Love doesn’t tend to discriminate based on the factors that often separate people, like gender, race, or social status, but that doesn’t spare the people involved from the influence of the world on their relationship. Two individuals may determine that they transcend what society tells them is acceptable, but getting others to agree is usually much more difficult, especially if they are set in their ways and beholden to tradition. Mothering Sunday spotlights one such forbidden romance where passion may still not be powerful enough to overcome fate.
Jane (Odessa Young) grew up as an orphan, and has found her way into the service of the Nivens (Colin Firth and Olivia Colman), who are now childless after losing their soldier sons in World War I. When Jane meets their neighbor, Paul Sheringham (Josh O’Connor), who did return from the battlefields but without any of his friends or siblings, they begin an affair. Though she knows that Paul is set to marry another woman, Jane dreams and imagines what their life would be like together in moments of intimacy and isolation.
There are many themes at play in this cinematic adaptation of the 2016 novel of the same name by Graham Swift. On the surface, class differences are apparent, and no one would even suspect that Jane and Paul would be indulging in anything resembling a relationship since it simply wasn’t heard of or considered. Yet there is a deep heartbreak underneath that defines so much of how the Nivens, the Sheringhams, and an entire generation looked at their lives as a result of the great loss suffered in war.
The Nivens treat Jane well enough, but they have both retreated into themselves in a way that no longer permits them to interact as people. Mrs. Niven in particular rarely says anything, and when she does, it usually comes out tinged with spitefulness since she has assigned blame for events that have happened on those who remain in her immediate vicinity, most notably her husband. Paul too is affected by the guilt he feels for having lived and the way that his parents heap expectations upon him because he is all that they have left.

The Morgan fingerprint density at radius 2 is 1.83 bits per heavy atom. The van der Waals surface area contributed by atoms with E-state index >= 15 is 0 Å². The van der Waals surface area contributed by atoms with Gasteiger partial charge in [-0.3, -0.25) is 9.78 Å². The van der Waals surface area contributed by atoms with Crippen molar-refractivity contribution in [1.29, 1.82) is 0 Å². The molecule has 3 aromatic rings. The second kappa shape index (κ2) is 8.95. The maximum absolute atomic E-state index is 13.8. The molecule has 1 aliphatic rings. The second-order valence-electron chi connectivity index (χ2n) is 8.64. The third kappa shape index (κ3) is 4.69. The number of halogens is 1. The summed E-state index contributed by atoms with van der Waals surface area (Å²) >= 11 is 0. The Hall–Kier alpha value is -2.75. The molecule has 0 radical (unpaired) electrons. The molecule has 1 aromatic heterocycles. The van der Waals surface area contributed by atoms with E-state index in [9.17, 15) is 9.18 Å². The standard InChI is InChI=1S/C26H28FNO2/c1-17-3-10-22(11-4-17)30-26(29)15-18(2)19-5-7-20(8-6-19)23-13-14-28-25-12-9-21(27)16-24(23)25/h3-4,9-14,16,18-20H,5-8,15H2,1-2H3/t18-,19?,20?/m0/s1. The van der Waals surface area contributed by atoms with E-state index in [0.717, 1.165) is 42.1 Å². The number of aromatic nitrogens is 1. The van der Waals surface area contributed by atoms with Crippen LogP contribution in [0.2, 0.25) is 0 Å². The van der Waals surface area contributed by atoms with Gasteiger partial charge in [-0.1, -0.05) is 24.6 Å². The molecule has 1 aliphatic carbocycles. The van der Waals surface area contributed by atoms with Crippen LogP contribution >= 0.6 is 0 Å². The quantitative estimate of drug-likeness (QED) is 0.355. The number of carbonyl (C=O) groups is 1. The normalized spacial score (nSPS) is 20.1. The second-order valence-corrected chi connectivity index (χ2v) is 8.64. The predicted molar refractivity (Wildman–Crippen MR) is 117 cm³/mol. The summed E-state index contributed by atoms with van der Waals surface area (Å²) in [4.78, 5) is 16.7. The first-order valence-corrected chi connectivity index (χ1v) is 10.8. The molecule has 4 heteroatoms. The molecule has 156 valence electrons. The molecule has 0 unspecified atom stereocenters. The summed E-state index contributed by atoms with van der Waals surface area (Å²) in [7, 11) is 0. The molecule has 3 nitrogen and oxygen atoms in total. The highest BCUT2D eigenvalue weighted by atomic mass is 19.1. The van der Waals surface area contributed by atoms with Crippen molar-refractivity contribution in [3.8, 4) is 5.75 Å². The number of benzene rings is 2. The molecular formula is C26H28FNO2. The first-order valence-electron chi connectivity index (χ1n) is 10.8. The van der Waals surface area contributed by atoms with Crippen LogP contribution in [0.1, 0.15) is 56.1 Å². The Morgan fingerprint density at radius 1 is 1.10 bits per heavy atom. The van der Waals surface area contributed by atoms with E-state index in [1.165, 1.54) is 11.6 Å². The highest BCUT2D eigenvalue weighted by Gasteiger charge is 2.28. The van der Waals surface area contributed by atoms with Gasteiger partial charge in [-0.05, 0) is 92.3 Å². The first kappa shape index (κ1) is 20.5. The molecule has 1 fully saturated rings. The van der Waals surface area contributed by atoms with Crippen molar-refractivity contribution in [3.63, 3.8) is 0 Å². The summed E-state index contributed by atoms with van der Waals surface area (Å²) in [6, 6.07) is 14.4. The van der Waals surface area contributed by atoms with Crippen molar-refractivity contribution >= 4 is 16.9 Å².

This is, however, a story from Jane’s perspective, and she is familiar with loss of a different kind. She doesn’t entirely know herself because she is an orphan, and she sees boundaries and divisions in a different way, aware of them and the need to respect them but not beholden to their limitations. She doesn’t seem to fear her affair with Paul being discovered, and instead worries about the inevitability of being abandoned, relegated to anonymity when Paul’s life must eventually resume.
The moments that Jane and Paul spend together are extraordinary, and they convey the deepest power of this story. Both characters are nude for nearly all their shared scenes, indicating an element of comfort and intimacy not often found in high society in 1924 England. Once Paul has left, Jane wanders around the house without any clothes, taking stock of that which she has full access to in that moment and will likely never be able to attain again once Paul has resumed his expected course.
Director Eva Husson returns to TIFF for the third time with this contemplative, haunting picture of doomed love. The score by Morgan Kibby highlights the beauty of relationships and imagination and how they only seldom go together. Young is a talent who has already delivered a number of strong film and TV performances, and O’Connor, best known for playing Prince Charles in Netflix’s The Crown, tries for a slightly different version of the kind of work he’s done before. This film is a well-assembled and poignant period piece whose message still resonates today.
Mothering Sunday is screening at the Toronto International Film Festival in the Special Presentations section and will be released in theaters by Sony Pictures Classics on November 19th.